Learn more in Understanding Key SASE Components and Benefits.
What’s the difference between SASE and SSE?
Another popular cloud-based security acronym you may have come across is SSE, or Security Service Edge. SASE and SSE are similar in more than just their names – in fact, SSE is technically a component of SASE. SSE is the security portion of the SASE stack, containing the services listed above such as FWaaS and ZTNA. However, SSE does not include SD-WAN technology, which provides the “access” portion of Secure Access Service Edge.
SSE = Security Service Edge
SASE = Secure Access Service Edge = SSE + SD-WAN
Choosing between SASE and SSE
There are situations in which you may not need the SD-WAN access portion of SASE, in which case an SSE solution would be the most economical choice for network security. SSE is primarily aimed at providing secure connectivity for end users who are working remotely. SASE covers that use case as well, but it also provides security for branch offices and other remote locations with dedicated network hardware.
For example, during the remote work surge at the start of the COVID-19 pandemic, many companies adopted SSE to allow their employees to work remotely. IT teams (or even the end-users themselves) simply installed a client on their laptop or phone, which connected them to the cloud-based SSE stack where security could be enforced. As people return to offices and branches, these companies may opt to install SD-WAN devices in these established remote locations, adding access to the SSE equation and resulting in SASE.
Learn more in SASE vs. Security Service Edge: What’s the Difference?
Who provides SASE and SSE?
Since SASE is just SSE with SD-WAN, that means all SASE vendors are also SSE vendors. The differentiator is that SSE-only vendors don’t have the hardware required to send traffic from remote sites to their cloud-based SSE service. They must rely on third-party SD-WAN on-ramps to SSE, such as ZPE Systems Nodegrid. SASE vendors offer hardware as a key component of their solution but may also have a Switzerland strategy (vendor-neutral) to allow the use of third-party SD-WAN. As an example, here are the top 5 vendors in no particular order:
What are the benefits of SASE network security?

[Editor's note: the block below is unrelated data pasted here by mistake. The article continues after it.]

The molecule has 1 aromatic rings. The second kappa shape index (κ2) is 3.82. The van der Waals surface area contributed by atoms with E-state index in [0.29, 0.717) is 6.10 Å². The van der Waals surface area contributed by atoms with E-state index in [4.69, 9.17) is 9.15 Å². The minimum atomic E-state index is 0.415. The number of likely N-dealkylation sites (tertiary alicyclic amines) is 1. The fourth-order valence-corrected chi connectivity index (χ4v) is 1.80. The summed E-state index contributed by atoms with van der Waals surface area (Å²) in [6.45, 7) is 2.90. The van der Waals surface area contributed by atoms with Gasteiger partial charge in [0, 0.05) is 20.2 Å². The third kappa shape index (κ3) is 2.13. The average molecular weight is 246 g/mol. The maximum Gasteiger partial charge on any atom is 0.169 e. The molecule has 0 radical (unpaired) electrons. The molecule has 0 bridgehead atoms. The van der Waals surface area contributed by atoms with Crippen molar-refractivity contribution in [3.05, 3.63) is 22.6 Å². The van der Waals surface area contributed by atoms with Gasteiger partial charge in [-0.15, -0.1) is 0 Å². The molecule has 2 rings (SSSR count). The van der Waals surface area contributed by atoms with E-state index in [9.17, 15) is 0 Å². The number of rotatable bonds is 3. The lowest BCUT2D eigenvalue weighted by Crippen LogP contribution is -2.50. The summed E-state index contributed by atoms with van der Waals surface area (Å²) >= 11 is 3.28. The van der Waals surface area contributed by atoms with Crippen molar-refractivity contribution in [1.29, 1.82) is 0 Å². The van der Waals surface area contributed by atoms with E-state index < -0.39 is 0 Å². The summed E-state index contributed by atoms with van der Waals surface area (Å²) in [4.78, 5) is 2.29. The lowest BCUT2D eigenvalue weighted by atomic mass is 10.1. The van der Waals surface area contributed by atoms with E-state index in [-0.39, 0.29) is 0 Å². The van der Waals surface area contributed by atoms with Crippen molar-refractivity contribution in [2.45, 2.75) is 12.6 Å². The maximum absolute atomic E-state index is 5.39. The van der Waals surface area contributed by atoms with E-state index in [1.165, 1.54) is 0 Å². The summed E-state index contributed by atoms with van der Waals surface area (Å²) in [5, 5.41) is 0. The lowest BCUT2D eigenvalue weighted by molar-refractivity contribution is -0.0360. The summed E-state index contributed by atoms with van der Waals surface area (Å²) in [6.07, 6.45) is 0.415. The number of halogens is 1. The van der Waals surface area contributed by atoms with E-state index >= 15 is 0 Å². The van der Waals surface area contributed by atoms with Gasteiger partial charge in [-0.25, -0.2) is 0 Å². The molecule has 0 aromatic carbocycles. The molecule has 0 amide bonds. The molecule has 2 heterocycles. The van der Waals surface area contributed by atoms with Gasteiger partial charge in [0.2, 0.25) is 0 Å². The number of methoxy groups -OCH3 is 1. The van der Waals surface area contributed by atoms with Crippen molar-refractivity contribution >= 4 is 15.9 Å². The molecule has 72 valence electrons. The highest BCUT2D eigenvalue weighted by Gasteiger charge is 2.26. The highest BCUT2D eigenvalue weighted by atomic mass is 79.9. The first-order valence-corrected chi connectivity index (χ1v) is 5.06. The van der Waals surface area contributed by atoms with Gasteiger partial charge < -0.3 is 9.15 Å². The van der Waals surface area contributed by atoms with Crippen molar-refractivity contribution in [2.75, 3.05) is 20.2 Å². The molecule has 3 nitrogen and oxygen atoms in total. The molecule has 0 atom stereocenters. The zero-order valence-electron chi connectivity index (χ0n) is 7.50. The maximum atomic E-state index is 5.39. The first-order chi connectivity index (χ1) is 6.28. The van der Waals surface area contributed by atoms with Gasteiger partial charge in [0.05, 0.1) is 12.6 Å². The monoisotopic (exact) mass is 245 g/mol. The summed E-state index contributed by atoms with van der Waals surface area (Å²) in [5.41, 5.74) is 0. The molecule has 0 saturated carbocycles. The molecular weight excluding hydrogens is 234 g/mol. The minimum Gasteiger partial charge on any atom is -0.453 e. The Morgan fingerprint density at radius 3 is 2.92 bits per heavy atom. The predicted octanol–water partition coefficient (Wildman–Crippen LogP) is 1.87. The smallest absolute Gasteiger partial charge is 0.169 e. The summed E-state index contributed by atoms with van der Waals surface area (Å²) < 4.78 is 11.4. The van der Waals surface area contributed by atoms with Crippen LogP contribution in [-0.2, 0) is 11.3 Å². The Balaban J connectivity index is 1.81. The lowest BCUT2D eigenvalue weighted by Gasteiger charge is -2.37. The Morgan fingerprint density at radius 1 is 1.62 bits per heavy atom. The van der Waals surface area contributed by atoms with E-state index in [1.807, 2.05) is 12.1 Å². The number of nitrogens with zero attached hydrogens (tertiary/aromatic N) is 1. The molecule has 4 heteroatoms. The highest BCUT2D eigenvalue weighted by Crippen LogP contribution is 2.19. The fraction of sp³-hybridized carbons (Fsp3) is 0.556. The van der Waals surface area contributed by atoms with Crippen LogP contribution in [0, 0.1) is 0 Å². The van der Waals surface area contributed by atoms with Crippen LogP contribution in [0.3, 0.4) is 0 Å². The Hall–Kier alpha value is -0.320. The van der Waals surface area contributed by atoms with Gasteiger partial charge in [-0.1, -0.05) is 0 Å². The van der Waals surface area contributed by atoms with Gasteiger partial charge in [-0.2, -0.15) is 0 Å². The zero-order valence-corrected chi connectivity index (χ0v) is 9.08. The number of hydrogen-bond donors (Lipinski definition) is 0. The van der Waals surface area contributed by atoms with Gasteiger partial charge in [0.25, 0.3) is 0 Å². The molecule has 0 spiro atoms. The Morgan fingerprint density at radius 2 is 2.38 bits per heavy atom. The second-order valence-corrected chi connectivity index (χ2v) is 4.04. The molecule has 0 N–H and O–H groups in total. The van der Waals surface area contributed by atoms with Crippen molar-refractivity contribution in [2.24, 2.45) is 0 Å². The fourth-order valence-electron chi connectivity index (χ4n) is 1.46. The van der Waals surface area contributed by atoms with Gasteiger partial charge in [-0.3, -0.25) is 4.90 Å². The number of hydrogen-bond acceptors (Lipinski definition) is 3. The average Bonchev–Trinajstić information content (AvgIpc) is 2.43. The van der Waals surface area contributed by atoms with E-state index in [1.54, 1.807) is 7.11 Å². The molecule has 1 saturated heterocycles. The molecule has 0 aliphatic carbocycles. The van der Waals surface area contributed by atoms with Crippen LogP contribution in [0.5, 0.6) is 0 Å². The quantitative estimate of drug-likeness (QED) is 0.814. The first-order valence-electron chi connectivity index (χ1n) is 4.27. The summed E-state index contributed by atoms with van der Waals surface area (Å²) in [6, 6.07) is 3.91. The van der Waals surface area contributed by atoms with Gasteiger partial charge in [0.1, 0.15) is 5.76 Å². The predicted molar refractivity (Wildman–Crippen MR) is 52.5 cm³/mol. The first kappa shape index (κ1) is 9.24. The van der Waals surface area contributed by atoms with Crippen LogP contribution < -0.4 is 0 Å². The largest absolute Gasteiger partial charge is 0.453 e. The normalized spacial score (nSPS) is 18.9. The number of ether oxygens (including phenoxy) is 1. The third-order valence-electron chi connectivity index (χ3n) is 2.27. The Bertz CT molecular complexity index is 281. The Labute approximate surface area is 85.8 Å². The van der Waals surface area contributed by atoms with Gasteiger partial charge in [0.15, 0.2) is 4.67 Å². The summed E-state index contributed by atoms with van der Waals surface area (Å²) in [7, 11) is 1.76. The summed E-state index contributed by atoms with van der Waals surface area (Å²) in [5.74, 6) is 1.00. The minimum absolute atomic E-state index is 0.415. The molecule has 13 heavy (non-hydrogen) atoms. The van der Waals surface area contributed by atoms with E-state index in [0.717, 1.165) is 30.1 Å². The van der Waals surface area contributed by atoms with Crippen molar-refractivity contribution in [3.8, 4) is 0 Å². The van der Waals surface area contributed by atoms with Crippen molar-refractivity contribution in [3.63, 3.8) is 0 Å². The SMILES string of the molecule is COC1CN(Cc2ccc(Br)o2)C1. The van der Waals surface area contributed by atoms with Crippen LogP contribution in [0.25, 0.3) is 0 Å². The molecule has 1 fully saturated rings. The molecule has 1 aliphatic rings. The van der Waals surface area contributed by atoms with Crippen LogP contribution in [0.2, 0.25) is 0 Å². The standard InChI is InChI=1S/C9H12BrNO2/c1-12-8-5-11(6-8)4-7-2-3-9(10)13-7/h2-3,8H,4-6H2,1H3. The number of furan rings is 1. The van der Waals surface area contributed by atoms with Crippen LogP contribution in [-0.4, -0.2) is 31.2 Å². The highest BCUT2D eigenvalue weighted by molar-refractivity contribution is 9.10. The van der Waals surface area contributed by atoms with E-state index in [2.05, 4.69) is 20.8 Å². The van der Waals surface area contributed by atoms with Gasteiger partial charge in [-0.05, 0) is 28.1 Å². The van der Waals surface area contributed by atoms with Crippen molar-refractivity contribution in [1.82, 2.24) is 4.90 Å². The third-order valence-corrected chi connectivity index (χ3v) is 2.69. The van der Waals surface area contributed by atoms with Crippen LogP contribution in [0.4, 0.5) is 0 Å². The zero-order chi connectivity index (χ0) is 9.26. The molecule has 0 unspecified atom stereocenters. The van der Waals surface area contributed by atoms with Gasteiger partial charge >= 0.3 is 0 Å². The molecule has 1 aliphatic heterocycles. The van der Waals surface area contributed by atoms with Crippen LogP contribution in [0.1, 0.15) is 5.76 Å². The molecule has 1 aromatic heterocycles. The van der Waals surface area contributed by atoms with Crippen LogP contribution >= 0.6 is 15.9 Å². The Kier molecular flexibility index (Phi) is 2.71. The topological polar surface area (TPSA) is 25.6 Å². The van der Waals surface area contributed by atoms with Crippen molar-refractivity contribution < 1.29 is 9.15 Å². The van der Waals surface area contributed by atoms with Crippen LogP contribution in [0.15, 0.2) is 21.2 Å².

SASE provides numerous networking and security benefits, including:
|Since remote, cloud-destined traffic doesn’t need to flow through the primary firewall, there are fewer bottlenecks which reduces latency for the entire enterprise.
|SASE combines all the security components described above into a single cloud-based service, reducing management complexity even in complex and distributed network environments.
|SASE makes it easy to extend enterprise security policies to remote traffic and cloud resources to ensure consistent protection across the entire architecture.
|Improved User Experience
|Since SASE resides in the cloud, you can easily scale up or down to meet business requirements without worrying about additional hardware deployments.
|SASE provides remote users with fast, seamless, and secure access to enterprise and cloud resources from anywhere in the world.
|SASE gives network teams a single pane of glass from which to control both SD-WAN and security, enabling holistic management and centralized automation and orchestration.
Learn more in The SASE Model: Key Use Cases & Benefits
How to implement SASE
Implementing SASE requires careful planning and a comprehensive understanding of the existing infrastructure, business requirements, and pain points. There are six essential steps involved.
Step 1: Identify your SASE use case, goals, and requirements
The first step in planning a SASE implementation is to identify why your organization needs SASE network security. What problems are you hoping to solve, and what benefits are you hoping to gain? Creating a clearly defined list of goals will help with all the steps that follow.
It’s important to recognize that SASE is a service, which means you consume security processing in somebody else’s cloud instead of handling it with your own infrastructure. For many organizations, this is beneficial because it removes a lot of the responsibility for things like hardware upgrades that are expensive and time-consuming. However, this does mean you lose some control over security and privacy – you don’t necessarily know who has access to sensitive or regulated data, and you can’t force the provider to use the specific technology that’s right for your specific needs. So, before jumping into SASE, it’s important to understand exactly why you’re implementing it, what you’ll gain, and what you’ll lose.
Step 2: Thoroughly assess the existing environment